Last night on Facebook, a friend posted a hilarious video of an English woman putting on Spanx. Many women can associate with that experience. Recently, I wrote a story that fits this category. Hopefully, some of you can share your “horror” stories too.
By: Karen Wielinski
Throughout the ages, women have felt the need to wear undergarments of torture to enhance their appearance.
This ridiculous practice began in the 1550s, when French King Henry II’s wife Catherine had the not so brilliant idea of enforcing a ban on thick waists at court events. Thus the corset was born. What was she thinking? Was she trying to get even with her girlfriends? Did they fail to invite her to some activity or flirt with the King?
Sure, corsets lifted breasts, gave women tiny waists, and made butts look bigger (which some men apparently like), but was wearing them worth basically being unable to breath?
Women began to wise up in the 1800s. Dress reformists emerged. They felt corsets were a dangerous moral “evil”, promoting promiscuous views of female bodies. The reformists also pointed out that corsets were health risks, as they damaged and rearranged internal organs and compromised fertility (tell that to the women who seemed to have excessively large families in those days). At the height of the Victorian age, corsets were proclaimed a sign of moral indecency.
American women active in the anti-slavery and temperance movements, added their two-cents, and demanded sensible clothing that would not restrict their movement. Things were changing, and corsets began to slip in popularity.
Women still were obsessed with enhancing their figures. The girdle answered that need. Constructed of elasticized fabric, it included hook and eye closures to hold up stockings.
I was introduced to the girdle when I was about eleven. Weighing in at about seventy pounds, I definitely did not need this undergarment to enhance my figure; basically, I had no figure at that time. I needed it to hold up the stockings, which I had just received to wear with my first pair of high heels.
You could never trust those girdle hooks, though. They could suddenly snap off and leave you sweating over whether the remaining hooks would decide to hold up their end of the bargain. If they let you down, you would end up with stockings pooled around your ankles.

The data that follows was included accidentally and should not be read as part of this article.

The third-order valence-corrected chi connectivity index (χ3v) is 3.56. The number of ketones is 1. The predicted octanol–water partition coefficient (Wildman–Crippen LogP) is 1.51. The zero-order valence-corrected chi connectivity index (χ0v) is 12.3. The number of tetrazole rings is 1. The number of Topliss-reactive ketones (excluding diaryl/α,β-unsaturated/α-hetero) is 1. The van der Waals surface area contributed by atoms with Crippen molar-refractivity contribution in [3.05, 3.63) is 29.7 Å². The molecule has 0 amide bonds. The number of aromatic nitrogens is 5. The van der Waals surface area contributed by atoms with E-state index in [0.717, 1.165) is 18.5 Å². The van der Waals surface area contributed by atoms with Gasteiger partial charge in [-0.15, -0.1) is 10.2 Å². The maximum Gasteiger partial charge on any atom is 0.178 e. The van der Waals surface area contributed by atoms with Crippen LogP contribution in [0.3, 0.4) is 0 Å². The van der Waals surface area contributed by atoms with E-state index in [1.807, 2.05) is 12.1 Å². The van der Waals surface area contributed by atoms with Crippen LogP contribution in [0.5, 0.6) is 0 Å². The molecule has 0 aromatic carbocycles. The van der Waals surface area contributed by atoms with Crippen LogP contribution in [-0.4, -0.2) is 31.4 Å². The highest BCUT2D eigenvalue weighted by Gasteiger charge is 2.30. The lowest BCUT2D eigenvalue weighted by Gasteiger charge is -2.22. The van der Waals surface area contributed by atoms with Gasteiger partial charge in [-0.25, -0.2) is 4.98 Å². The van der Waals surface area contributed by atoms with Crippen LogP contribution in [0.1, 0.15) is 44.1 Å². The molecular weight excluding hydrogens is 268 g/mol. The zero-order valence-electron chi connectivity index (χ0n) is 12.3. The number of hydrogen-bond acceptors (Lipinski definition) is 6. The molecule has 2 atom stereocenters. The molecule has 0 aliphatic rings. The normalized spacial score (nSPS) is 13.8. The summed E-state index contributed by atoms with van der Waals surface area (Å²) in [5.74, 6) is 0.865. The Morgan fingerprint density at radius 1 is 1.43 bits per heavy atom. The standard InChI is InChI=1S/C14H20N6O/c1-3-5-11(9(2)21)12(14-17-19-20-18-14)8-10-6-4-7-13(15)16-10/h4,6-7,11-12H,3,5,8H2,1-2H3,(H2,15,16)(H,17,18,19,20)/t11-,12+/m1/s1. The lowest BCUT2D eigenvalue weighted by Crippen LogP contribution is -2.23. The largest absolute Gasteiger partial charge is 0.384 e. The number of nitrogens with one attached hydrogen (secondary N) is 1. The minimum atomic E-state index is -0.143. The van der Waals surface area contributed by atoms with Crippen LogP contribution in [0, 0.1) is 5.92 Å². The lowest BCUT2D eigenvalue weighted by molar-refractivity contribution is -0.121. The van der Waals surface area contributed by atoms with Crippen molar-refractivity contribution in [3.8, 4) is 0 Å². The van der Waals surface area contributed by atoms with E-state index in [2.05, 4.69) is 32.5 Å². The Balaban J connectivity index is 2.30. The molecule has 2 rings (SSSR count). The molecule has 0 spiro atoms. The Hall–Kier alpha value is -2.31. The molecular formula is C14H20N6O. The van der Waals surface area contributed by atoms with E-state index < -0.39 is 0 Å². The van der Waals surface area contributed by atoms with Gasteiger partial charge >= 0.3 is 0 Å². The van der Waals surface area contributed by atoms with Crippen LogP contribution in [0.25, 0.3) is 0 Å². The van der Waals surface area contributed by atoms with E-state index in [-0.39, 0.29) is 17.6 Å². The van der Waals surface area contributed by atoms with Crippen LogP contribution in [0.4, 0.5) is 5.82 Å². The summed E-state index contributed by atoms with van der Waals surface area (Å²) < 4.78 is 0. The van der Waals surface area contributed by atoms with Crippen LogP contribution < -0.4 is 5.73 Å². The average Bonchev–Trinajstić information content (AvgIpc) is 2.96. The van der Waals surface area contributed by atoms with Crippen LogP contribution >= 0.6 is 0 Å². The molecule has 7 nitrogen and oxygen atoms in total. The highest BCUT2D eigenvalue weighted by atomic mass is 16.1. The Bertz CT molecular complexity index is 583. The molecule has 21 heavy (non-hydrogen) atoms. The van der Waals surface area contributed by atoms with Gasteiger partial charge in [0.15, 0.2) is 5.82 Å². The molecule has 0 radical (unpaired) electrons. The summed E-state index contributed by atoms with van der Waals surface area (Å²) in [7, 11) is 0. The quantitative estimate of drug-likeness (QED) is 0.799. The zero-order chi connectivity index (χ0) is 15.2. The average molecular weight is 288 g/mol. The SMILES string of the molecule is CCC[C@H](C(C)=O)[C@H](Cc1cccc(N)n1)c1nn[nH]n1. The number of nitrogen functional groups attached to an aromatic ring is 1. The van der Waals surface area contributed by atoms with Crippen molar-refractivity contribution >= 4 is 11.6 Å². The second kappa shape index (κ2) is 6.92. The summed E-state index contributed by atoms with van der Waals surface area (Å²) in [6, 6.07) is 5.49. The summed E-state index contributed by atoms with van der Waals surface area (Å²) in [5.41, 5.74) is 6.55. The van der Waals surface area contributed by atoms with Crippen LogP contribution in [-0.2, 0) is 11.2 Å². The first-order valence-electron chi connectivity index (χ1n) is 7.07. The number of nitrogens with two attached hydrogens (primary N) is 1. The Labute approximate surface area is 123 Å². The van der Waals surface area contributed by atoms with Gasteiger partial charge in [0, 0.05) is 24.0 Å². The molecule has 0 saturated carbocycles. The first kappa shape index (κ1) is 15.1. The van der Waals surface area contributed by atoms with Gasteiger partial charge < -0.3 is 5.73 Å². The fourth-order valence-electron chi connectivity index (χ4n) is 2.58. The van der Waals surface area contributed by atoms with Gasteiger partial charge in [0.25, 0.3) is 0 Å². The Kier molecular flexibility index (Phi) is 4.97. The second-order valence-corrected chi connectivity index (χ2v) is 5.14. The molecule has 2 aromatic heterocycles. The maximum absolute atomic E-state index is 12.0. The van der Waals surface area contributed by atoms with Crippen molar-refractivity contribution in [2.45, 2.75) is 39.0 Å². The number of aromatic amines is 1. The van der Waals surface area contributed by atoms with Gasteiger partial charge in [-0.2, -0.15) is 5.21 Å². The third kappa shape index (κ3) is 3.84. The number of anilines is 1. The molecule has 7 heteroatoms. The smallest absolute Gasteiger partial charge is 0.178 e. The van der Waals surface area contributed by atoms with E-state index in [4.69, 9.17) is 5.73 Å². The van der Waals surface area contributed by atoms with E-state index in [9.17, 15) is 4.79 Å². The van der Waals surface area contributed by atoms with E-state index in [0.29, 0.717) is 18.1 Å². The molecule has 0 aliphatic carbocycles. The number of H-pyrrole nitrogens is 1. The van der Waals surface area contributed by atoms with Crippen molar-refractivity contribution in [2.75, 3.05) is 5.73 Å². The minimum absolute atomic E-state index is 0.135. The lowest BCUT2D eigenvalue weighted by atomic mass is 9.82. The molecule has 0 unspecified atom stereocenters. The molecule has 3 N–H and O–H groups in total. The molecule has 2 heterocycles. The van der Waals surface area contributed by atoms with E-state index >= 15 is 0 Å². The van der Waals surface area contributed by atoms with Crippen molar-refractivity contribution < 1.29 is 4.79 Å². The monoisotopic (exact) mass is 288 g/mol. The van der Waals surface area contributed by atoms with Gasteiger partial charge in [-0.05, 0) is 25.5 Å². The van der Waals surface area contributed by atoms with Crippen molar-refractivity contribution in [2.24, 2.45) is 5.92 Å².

Because hooks were unreliable and slackers on the job, they soon became obsolete thanks to the introduction of pantyhose. When purchasing control-top pantyhose, you knew things would stay in place nicely.
So, were women satisfied with this more comfortable solution? No. Sara Blakely, a successful saleswoman, did not enjoy wearing pantyhose in the hot Floridian climate on a daily basis. She disliked the appearance of the seamed foot while wearing open-toe shoes, but liked that the control-top model eliminated panty lines and made her body appear firmer. She cut off the feet of her pantyhose while wearing a pair of slacks. She was happy with the result. So, at age twenty-seven, she tweaked and refined her idea to create the Spanx line of undergarments. Her success was literally confirmed when she sent a basket of products to Oprah Winfrey’s television program with a gift card explaining what she had developed. Oprah named Spanx a “Favorite Thing” in 2000.
I admit that I have worn Spanx in recent years. Yes, they tuck you in where needed, but they are not comfortable.
Before my daughter Lori’s wedding, I visited the undergarment department of a local store. There are no longer sales clerks available in these departments to lend assistance. Of course, in this case, I am not sure I wanted assistance from some middle-aged or twenty-something clerk. I proceeded to the fitting room where I struggled to step into a Spanx contraption. Can you imagine trying to slip a small rubber band over a large item? Well, halfway up, I decided to abandon all efforts to hoist the Spanx up to my waist. Taking them off was difficult too, and laughing about my predicament only added to the problem.
I ended up with the old panty girdle solution for the wedding. However, I ditched the girdle after dinner due to discomfort. A few drinks convinced me that I didn’t care if a small pouch was visible at the front of my dress. I removed the girdle in the ladies room, balled it up and tried to conceal it as I took it out to my car. Free at last, I could comfortably enjoy the wedding.
I eventually did buy Spanx that were easier to put on. The old hook-an-eye setup causes some torture. Unhooking the hooks to use the facilities is fairly easy, but trying to hook them up again can be quite a trick. I cannot bend my head between my legs to see what I am doing. I blindly have to make numerous attempts to achieve that goal. I settle for attaching one, and hope that will keep the contraption in place.
There is one type of Spanx that I have tried on, but quickly decided was totally impractical. This one-piece undergarment ditches the hook-and-eye idea, and simply replaces it with a hole. If I have trouble peeing into a cup for a urine sample, I cannot perfect my bodily functions to hit the bull’s-eye through a hole in a pair of Spanx.
Throughout history, women have sought a way to hide their girth, and I can be counted in that number. At this point in my life, though, I’m ready to accept the natural flow of life, pouching, sagging and all. You will just have to accept me as I am. I am done with torture.